Massive cuts shock staff

May 21, 1999

Employees at two universities and one institute may lose their jobs, as managers struggle to contend with falling student numbers and budget deficits.

Southampton Institute is planning to cut courses and lay off 50 members of staff.

Next week, governors will be asked to approve a strategic plan and proposals to axe the institute's construction courses and scale down programmes in engineering and maritime studies.

The move follows under-recruitment by about 500 full-time equivalent students last year and an expected 5 per cent drop in numbers this year. It will mean the loss of about 30 administrative jobs and 20 academic posts.

The institute has drawn on its financial reserves and sold property it had intended to turn into a residential training centre in order to head off a projected deficit of nearly Pounds 2 million.

Institute principal Roger Brown said: "We have to work within the constraints of a higher education market that has changed radically in the past two years with the introduction of tuition fees. Last year we saw a flattening of demand and this year student applications are down."

Institute managers were meeting union leaders today to discuss the proposed job losses.

Meanwhile, Liverpool John Moores University is planning Pounds 7.5 million in cuts over the next three years.

Vice-chancellor Peter Toyne has confirmed the news in his termly address to staff, warning that the cuts should "ideally need to be recurrent savings, so that we can balance the books".

Decisions about where the cuts will be imposed will be made at a governors' meeting in July, but staff fear redundancies.

Professor Toyne said: "It will not be easy and it is certainly not palatable to be having to do this."

He also warned staff about the higher education sector's "pay problem". "Obviously good pay increases (after the Bett review) would be good news, but only if someone can find the money to fund them," he said.

One in six academics jobs will be lost at Thames Valley University as the university cuts costs to ensure its survival.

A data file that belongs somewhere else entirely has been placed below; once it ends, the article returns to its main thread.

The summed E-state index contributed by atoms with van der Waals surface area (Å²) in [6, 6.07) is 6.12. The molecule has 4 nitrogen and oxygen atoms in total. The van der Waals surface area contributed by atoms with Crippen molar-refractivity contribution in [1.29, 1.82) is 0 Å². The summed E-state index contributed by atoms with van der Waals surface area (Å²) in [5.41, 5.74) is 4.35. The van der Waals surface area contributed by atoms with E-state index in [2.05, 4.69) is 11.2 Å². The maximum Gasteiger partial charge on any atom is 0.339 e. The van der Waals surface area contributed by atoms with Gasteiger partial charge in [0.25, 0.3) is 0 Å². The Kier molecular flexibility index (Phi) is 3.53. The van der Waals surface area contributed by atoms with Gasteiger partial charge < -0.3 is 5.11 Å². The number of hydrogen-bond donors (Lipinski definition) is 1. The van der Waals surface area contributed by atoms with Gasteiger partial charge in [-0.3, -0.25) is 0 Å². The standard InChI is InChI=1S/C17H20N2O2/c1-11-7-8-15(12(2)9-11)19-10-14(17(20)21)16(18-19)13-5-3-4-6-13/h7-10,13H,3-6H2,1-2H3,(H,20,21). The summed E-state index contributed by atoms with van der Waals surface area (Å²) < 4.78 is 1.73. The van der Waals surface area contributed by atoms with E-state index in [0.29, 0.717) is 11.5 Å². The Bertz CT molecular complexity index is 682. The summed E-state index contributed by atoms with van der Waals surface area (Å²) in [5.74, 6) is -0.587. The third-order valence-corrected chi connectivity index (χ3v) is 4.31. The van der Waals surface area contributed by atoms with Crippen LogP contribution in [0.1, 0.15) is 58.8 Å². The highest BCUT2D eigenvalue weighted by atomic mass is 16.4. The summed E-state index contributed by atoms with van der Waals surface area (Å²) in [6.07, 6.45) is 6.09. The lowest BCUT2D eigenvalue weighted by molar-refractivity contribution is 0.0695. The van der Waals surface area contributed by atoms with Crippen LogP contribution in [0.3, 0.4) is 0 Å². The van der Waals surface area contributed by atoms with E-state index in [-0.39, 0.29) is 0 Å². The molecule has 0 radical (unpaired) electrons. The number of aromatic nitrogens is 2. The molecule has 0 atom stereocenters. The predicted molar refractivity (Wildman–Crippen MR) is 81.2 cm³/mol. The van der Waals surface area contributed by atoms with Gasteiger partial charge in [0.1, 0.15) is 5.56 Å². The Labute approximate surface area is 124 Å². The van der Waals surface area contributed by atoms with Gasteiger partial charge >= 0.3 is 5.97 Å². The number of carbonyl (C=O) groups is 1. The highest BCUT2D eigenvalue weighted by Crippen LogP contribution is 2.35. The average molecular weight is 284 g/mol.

Lecturers and academic managers will account for all but six of the 93 job losses announced by TVU's acting vice-chancellor, Sir William Taylor, last Thursday. The university must find Pounds 6.3 million so it can implement the recovery plan ordered by the Higher Education Funding Council for England after last November's highly critical Quality Assurance Agency report. TVU must make additional savings of Pounds 8 million a year for the next three years.

Sir William said he hoped that all 93 would go voluntarily, although he refused to rule out compulsory redundancies. Redundancy packages will be discussed with unions over the next two months.

Of the 67 lecturers to lose their jobs, most are in the schools of English language education and European and international studies and law.

The axe will also fall on 26 management posts, of which 20 will be academic managers.

A second wave of job losses is planned in the next academic year targeting mainly non-academic administrators. More academic jobs may go if the university fails to meet its student recruitment targets this year. Applications are down by about a fifth on last year.

The TVU branch of lecturers' union Natfhe is to challenge the university over the scale of the academic job losses. Branch official Stuart Goodden said staff were in a state of shock at how many academic jobs would go.

As The THES went to press, Natfhe members were debating a motion of "lack of confidence" in TVU governors. The union has written to the chair of governors, Sheila Forbes, expressing members' concerns about the board's role before and during the administrative problems that led to the QAA report.

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